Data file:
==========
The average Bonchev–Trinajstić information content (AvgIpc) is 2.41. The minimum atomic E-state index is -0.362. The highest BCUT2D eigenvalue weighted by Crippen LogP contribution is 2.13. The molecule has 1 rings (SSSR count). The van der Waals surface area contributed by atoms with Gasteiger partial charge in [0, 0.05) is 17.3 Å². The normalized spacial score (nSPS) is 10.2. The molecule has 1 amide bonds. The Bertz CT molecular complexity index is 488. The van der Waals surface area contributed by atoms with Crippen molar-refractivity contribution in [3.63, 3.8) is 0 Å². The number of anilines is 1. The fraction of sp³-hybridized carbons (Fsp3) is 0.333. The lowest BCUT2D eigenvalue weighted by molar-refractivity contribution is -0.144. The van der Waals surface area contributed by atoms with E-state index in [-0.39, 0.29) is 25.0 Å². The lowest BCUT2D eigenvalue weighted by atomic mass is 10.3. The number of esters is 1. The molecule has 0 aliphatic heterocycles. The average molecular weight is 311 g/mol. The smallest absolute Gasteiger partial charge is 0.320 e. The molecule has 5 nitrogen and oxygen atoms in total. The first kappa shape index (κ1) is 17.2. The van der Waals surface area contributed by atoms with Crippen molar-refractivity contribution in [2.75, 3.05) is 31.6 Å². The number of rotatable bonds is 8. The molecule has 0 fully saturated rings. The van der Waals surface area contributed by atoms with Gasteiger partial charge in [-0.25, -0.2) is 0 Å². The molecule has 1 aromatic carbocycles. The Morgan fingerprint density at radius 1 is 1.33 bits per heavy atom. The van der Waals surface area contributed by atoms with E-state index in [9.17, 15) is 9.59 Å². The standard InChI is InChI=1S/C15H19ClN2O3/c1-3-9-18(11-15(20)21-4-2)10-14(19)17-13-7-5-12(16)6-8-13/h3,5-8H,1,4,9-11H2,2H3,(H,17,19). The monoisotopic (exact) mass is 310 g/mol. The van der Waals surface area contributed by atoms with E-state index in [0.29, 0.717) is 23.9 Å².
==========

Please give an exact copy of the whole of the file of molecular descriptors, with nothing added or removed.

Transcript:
The average Bonchev–Trinajstić information content (AvgIpc) is 2.41. The minimum atomic E-state index is -0.362. The highest BCUT2D eigenvalue weighted by Crippen LogP contribution is 2.13. The molecule has 1 rings (SSSR count). The van der Waals surface area contributed by atoms with Gasteiger partial charge in [0, 0.05) is 17.3 Å². The normalized spacial score (nSPS) is 10.2. The molecule has 1 amide bonds. The Bertz CT molecular complexity index is 488. The van der Waals surface area contributed by atoms with Crippen molar-refractivity contribution in [3.63, 3.8) is 0 Å². The number of anilines is 1. The fraction of sp³-hybridized carbons (Fsp3) is 0.333. The lowest BCUT2D eigenvalue weighted by molar-refractivity contribution is -0.144. The van der Waals surface area contributed by atoms with E-state index in [-0.39, 0.29) is 25.0 Å². The lowest BCUT2D eigenvalue weighted by atomic mass is 10.3. The number of esters is 1. The molecule has 0 aliphatic heterocycles. The average molecular weight is 311 g/mol. The smallest absolute Gasteiger partial charge is 0.320 e. The molecule has 5 nitrogen and oxygen atoms in total. The first kappa shape index (κ1) is 17.2. The van der Waals surface area contributed by atoms with Crippen molar-refractivity contribution in [2.75, 3.05) is 31.6 Å². The number of rotatable bonds is 8. The molecule has 0 fully saturated rings. The van der Waals surface area contributed by atoms with Gasteiger partial charge in [-0.25, -0.2) is 0 Å². The molecule has 1 aromatic carbocycles. The Morgan fingerprint density at radius 1 is 1.33 bits per heavy atom. The van der Waals surface area contributed by atoms with E-state index in [9.17, 15) is 9.59 Å². The standard InChI is InChI=1S/C15H19ClN2O3/c1-3-9-18(11-15(20)21-4-2)10-14(19)17-13-7-5-12(16)6-8-13/h3,5-8H,1,4,9-11H2,2H3,(H,17,19). The monoisotopic (exact) mass is 310 g/mol. The van der Waals surface area contributed by atoms with E-state index in [0.29, 0.717) is 23.9 Å².